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Cardiomyopathy

Left ventricular noncompaction cardiomyopathy (LVNC) is a rare congenital cardiomyopathy which usually presents early in life but may also manifest itself later in life. We present the case of an elderly woman with LVNC which was discovered incidentally during evaluation for a ST-elevation myocardial infarction. A 67-year-old female smoker without prior cardiac history called emergency medical services due to acute onset dyspnea and left chest pressure without radiation. Electrocardiogram demonstrated two mm of ST-elevation in the anterior precordium. She was given aspirin and sublingual nitroglycerin with resolution of chest discomfort and transported directly to the catheterization lab. Left ventricular noncompaction cardiomyopathy is a rare genetic cardiomyopathy resulting from an arrest of normal ventricular maturation during embryogenesis. Patients commonly present with heart failure, arrhythmia, and thromboembolism. Echocardiography and magnetic resonance imaging may aide in diagnosis and management involves treatment and prevention of heart failure. Per guidelines, it is reasonable to consider ICD therapy in patients with LVNC in presence of syncope, non-sustained ventricular tachycardia, family history of sudden cardiac arrest, or LV ejection fraction ≤ 35% (class IIb) for prevention of sudden death. In our patient, LVNC was presumed to be present at birth and was discovered rather serendipitously during evaluation for myocardial infarction. She later admitted to mildly worsening dyspnea over the past year which had previously been attributed solely to tobacco use. In hindsight the symptoms may have been the first manifestation of LVNC. Christopher D. Janish, Left ventricular noncompaction cardiomyopathy incidentally diagnosed during evaluation for STelevation myocardial infarction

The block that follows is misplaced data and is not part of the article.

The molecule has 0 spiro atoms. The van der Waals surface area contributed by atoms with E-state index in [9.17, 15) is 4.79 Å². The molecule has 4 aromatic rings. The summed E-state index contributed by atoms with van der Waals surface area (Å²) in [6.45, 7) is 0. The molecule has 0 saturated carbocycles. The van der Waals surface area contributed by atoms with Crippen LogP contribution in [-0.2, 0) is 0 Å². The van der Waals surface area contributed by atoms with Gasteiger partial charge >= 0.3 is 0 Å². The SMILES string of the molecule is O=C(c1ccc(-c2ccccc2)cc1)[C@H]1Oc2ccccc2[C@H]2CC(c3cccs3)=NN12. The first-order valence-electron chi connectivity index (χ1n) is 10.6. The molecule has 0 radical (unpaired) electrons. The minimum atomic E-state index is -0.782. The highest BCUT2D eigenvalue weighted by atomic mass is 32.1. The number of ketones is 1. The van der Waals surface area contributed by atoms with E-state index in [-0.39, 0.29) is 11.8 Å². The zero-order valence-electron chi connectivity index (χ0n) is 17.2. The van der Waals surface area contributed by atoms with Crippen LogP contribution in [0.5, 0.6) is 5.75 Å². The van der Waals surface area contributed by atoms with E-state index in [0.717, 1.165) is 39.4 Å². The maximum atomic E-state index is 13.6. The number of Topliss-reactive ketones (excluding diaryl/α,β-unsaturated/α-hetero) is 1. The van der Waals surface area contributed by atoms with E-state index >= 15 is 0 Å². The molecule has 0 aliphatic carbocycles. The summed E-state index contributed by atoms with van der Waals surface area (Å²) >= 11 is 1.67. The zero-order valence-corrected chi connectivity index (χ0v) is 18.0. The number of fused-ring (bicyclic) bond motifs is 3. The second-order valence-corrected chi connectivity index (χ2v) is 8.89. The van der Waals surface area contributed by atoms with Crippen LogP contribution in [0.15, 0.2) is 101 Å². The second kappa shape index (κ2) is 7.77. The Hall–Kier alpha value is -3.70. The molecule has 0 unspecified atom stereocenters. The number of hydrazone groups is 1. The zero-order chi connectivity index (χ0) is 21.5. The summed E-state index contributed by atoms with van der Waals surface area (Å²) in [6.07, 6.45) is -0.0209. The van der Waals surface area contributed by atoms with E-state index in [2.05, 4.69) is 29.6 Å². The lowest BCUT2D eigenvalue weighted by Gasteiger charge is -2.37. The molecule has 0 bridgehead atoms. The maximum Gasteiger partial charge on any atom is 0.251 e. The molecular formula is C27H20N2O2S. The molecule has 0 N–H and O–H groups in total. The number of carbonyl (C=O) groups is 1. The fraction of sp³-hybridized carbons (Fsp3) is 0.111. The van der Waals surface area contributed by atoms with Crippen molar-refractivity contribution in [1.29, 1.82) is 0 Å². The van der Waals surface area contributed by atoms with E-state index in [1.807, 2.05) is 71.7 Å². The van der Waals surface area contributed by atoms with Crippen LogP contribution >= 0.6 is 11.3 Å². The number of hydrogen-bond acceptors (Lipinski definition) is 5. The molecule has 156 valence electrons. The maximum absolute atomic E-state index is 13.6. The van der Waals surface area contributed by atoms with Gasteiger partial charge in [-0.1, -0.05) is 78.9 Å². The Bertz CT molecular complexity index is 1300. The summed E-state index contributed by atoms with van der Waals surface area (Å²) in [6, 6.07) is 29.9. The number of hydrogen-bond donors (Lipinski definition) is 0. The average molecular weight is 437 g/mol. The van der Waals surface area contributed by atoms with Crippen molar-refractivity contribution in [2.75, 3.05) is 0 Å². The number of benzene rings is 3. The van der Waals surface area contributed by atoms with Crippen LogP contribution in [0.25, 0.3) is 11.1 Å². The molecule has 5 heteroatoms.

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Last date updated on June, 2014

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